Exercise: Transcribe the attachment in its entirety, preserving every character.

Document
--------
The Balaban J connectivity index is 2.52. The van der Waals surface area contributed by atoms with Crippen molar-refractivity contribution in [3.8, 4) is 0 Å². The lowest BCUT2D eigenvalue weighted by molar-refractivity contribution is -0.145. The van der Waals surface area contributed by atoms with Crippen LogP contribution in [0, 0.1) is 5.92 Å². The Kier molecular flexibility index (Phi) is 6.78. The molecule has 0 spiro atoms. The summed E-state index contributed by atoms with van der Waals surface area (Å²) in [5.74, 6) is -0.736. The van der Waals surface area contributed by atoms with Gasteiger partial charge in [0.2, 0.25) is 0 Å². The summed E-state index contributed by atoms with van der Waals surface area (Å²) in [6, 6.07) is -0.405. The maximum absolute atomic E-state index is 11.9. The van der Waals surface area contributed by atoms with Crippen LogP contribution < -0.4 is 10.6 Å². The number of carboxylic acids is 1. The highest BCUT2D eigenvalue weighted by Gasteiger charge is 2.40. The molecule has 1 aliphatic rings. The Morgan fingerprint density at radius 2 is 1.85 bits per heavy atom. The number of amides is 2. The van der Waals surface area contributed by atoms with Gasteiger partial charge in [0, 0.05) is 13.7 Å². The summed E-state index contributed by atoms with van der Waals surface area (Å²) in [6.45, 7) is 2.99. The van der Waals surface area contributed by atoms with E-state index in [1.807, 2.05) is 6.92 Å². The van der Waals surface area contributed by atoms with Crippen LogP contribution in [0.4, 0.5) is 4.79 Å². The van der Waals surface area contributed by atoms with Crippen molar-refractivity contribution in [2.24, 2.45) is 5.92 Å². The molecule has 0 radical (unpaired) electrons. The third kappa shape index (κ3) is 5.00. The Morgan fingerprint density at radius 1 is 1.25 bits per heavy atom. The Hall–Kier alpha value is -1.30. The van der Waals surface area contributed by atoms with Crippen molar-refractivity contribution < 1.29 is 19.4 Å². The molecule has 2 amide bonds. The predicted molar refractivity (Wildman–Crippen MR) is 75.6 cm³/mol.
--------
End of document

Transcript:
The Balaban J connectivity index is 2.52. The van der Waals surface area contributed by atoms with Crippen molar-refractivity contribution in [3.8, 4) is 0 Å². The lowest BCUT2D eigenvalue weighted by molar-refractivity contribution is -0.145. The van der Waals surface area contributed by atoms with Crippen LogP contribution in [0, 0.1) is 5.92 Å². The Kier molecular flexibility index (Phi) is 6.78. The molecule has 0 spiro atoms. The summed E-state index contributed by atoms with van der Waals surface area (Å²) in [5.74, 6) is -0.736. The van der Waals surface area contributed by atoms with Gasteiger partial charge in [0.2, 0.25) is 0 Å². The summed E-state index contributed by atoms with van der Waals surface area (Å²) in [6, 6.07) is -0.405. The maximum absolute atomic E-state index is 11.9. The van der Waals surface area contributed by atoms with Crippen LogP contribution < -0.4 is 10.6 Å². The number of carboxylic acids is 1. The highest BCUT2D eigenvalue weighted by Gasteiger charge is 2.40. The molecule has 1 aliphatic rings. The Morgan fingerprint density at radius 2 is 1.85 bits per heavy atom. The number of amides is 2. The van der Waals surface area contributed by atoms with Gasteiger partial charge in [0, 0.05) is 13.7 Å². The summed E-state index contributed by atoms with van der Waals surface area (Å²) in [6.45, 7) is 2.99. The van der Waals surface area contributed by atoms with E-state index in [1.807, 2.05) is 6.92 Å². The van der Waals surface area contributed by atoms with Crippen LogP contribution in [0.4, 0.5) is 4.79 Å². The van der Waals surface area contributed by atoms with Crippen molar-refractivity contribution in [2.24, 2.45) is 5.92 Å². The molecule has 0 radical (unpaired) electrons. The third kappa shape index (κ3) is 5.00. The Morgan fingerprint density at radius 1 is 1.25 bits per heavy atom. The Hall–Kier alpha value is -1.30. The van der Waals surface area contributed by atoms with Crippen molar-refractivity contribution < 1.29 is 19.4 Å². The molecule has 2 amide bonds. The predicted molar refractivity (Wildman–Crippen MR) is 75.6 cm³/mol.